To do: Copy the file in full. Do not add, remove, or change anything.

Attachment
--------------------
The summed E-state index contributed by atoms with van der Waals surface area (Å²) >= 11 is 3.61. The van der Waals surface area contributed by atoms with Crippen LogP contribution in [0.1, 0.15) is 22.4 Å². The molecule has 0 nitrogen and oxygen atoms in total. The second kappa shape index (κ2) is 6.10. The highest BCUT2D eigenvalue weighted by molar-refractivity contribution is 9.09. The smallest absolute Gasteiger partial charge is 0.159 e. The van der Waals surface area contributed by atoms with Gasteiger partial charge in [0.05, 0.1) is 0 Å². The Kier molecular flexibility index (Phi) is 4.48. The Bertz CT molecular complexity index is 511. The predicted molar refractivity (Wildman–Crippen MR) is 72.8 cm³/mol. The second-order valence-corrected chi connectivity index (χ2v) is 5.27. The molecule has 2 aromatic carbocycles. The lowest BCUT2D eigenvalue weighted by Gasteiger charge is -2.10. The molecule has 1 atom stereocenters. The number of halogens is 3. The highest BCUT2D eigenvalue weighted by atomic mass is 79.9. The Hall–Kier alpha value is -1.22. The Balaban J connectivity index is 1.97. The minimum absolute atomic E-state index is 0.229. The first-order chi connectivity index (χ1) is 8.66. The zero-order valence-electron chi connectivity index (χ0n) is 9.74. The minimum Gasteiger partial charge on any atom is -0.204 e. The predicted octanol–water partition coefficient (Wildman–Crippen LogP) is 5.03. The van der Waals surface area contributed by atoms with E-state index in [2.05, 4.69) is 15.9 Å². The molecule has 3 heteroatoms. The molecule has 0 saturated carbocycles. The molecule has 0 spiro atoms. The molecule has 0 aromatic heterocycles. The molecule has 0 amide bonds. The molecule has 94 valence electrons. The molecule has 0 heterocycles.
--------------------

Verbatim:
The summed E-state index contributed by atoms with van der Waals surface area (Å²) >= 11 is 3.61. The van der Waals surface area contributed by atoms with Crippen LogP contribution in [0.1, 0.15) is 22.4 Å². The molecule has 0 nitrogen and oxygen atoms in total. The second kappa shape index (κ2) is 6.10. The highest BCUT2D eigenvalue weighted by molar-refractivity contribution is 9.09. The smallest absolute Gasteiger partial charge is 0.159 e. The van der Waals surface area contributed by atoms with Gasteiger partial charge in [0.05, 0.1) is 0 Å². The Kier molecular flexibility index (Phi) is 4.48. The Bertz CT molecular complexity index is 511. The predicted molar refractivity (Wildman–Crippen MR) is 72.8 cm³/mol. The second-order valence-corrected chi connectivity index (χ2v) is 5.27. The molecule has 2 aromatic carbocycles. The lowest BCUT2D eigenvalue weighted by Gasteiger charge is -2.10. The molecule has 1 atom stereocenters. The number of halogens is 3. The highest BCUT2D eigenvalue weighted by atomic mass is 79.9. The Hall–Kier alpha value is -1.22. The Balaban J connectivity index is 1.97. The minimum absolute atomic E-state index is 0.229. The first-order chi connectivity index (χ1) is 8.66. The zero-order valence-electron chi connectivity index (χ0n) is 9.74. The minimum Gasteiger partial charge on any atom is -0.204 e. The predicted octanol–water partition coefficient (Wildman–Crippen LogP) is 5.03. The van der Waals surface area contributed by atoms with E-state index in [2.05, 4.69) is 15.9 Å². The molecule has 3 heteroatoms. The molecule has 0 saturated carbocycles. The molecule has 0 spiro atoms. The molecule has 0 aromatic heterocycles. The molecule has 0 amide bonds. The molecule has 94 valence electrons. The molecule has 0 heterocycles.